Skip unveils scooters with cameras and locks

It's getting serious about unit economics

Under the guidance of Shalin Mantri, a former product lead at Uber for its advanced technologies group, Skip is gearing up to make its scooters smarter and improve its unit economics.

“When I think about opportunities to figure out our unit economics,” Mantri, who joined Skip from Uber in November, told TechCrunch, “it’s no secret now — it was probably a dirty secret of the industry, you know, a few months ago — that it’s hard to make money, and some of the biggest challenges to doing that are the cost of charging, the lifetime of the battery, the repair costs, the depreciation of these things being used in a fleet use case and the last is vandalism and theft, which is another big issue.”

What Mantri is referring to is the fact that investors, who have poured millions of dollars into electric scooter startups like Bird and Lime, are now pumping the breaks on funding due to the difficulty of the business. Some scooters reportedly only last about two months, which is not enough time to recoup the cost of purchasing the scooter. Perhaps that’s why Skip reportedly received $100 million in debt earlier this month. Skip, however, declined to comment on the lifespan of its scooters and its debt financing.

So in an effort to improve its unit economics, Skip is unveiling two new scooters. The first is one with a rear-facing camera and swappable battery, and the other has a retractable lock. In Washington, D.C., Skip recently started testing 200 scooters with rear-facing cameras to look for whether people are riding on the sidewalk, parking compliance and generally safe riding behavior. Today, Skip is rolling out some of these scooters in San Francisco.

The goal of the cameras is to learn more about rider behavior and parking compliance. Skip, however, has yet to determine what it will do with the data collected from the cameras.

“I think we’ll experiment with both approaches — which is providing sort of real-time feedback and saying, ‘hey, we think this isn’t parked correctly — please move it to the side,” or while you’re riding on the sidewalk, sound a little bell and that’s your signal to try to get off the sidewalk,” Mantri told TechCrunch.

Another experiment is remotely slowing the vehicle if someone’s riding on the sidewalk. But Mantri says, if he “were to pontificate, it will be better for us to do something post-trip — just to ensure we’re not distracting or taking away from the base simplicity of experience and creating a positive tone with riders.”

The cameras are not always on, and only take snapshot photos during a rider’s trip. Riders will eventually have the option to opt-out of having the camera on during their ride. There is not currently an opt-out feature, but Skip says the cameras it will be testing in SF and D.C. will not take photos of riders in a way that could identify them.

“There are interesting moments where you may want to turn on the camera and wake it up,” he said. “I think we’re going to find these interesting use cases of stuff we’ll want to do but the caveat will be privacy of course — it’s really important.”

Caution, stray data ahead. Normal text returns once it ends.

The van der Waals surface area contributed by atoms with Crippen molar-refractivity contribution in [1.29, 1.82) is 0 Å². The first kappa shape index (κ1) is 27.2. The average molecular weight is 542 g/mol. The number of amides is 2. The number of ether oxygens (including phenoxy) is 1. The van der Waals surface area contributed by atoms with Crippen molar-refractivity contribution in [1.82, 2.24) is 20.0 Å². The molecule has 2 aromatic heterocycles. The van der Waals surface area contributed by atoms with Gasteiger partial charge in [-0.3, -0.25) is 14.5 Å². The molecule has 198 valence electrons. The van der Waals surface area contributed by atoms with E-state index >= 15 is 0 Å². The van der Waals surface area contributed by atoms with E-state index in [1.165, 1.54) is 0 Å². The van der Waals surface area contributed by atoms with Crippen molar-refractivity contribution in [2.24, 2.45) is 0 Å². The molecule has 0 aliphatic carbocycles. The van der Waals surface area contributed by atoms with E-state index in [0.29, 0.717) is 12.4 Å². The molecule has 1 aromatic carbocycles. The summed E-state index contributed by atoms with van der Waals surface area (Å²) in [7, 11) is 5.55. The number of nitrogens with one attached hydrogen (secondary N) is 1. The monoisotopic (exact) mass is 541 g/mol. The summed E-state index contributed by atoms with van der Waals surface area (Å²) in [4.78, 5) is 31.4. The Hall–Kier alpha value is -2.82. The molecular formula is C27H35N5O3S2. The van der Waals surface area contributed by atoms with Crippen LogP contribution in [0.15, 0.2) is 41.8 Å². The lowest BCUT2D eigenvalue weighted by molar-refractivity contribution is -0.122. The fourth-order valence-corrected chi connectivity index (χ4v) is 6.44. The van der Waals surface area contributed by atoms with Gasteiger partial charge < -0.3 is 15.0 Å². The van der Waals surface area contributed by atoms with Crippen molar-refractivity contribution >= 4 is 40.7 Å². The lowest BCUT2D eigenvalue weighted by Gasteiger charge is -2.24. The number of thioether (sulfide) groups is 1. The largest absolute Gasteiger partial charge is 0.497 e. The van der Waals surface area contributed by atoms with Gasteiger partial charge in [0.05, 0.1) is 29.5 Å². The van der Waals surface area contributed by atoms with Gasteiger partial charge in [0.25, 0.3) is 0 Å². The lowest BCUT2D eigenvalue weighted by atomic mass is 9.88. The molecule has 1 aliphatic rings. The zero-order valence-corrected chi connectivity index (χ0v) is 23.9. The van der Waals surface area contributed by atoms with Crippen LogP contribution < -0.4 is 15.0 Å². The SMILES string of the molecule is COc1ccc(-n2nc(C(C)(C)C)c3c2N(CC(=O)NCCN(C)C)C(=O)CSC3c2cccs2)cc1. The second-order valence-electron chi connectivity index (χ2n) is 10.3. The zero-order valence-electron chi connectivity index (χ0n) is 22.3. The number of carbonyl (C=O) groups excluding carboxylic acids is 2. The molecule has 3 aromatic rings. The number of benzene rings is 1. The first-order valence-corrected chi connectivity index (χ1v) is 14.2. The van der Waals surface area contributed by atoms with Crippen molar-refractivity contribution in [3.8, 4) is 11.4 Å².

Meanwhile, theft and vandalism are rampant in the electric scooter space. This is where the locks come in. Skip has been testing these locks in San Francisco and plans to deploy more in January.

“It’s been a real problem,” Mantri said in response to a question about theft and vandalism. “I don’t have numbers at my fingertips to quantify that for you but it’s a lot. It’s getting a lot of our attention. Our hypothesis is that certainly locking and having a locking mechanism will help with this.”

Skip doesn’t expect this to be a catch-all solution, Mantri said, but the company thinks locking will surely help with parking compliance. Down the road, Skip will deploy a handful of scooters with a front-facing camera. The cameras are part of Skip’s larger vision to become an innovator in the electric scooter space.

“I think in scooters specifically, there’s a lot of room for product innovation,” he said. “And this is full stack innovation. This is hardware, sensor technology and software. The scooters need to be smarter and they need to be safer. I look at what is currently on the streets and it’s a version 0.1 of what that thing needs to be.”

And Mantri sees some of this innovation being informed from his work on autonomous vehicles at Uber. Many of the technologies Uber built in autonomous cars, Mantri said, are relevant for solving certain problems with scooters. For example, autonomous vehicle technology requires knowing where vehicles are, if they’re navigating properly and other types of system intelligence.

“That sort of system intelligence is not something that off-the-shelf scooters have,” Mantri said. “It’s just hardware, but that’s where the operating system sort of comes in, and people don’t really understand that or see that as much yet. It’s such a critical layer because that’s the first line of defense that even a human doesn’t have to get involved in.”

Skip also wants to bring more intelligence to repositioning the fleets in places that have high demand, and build a smarter task platform for the people who charge the scooters.

“We have the ability to work on things that bridge us to that future, but the point is, it’s not technology for technology’s sake,” Mantri said. “It’s about the unit economics and doing what we can to make the business work.”

At this point, Skip’s scooters are not totally custom, but Skip plans to eventually get to the point where it designs its scooters from the ground up. And as it experiments with different scooter types — ones with swappable batteries, locks, cameras, etc. — those learnings will contribute to Skip’s hardware product roadmap.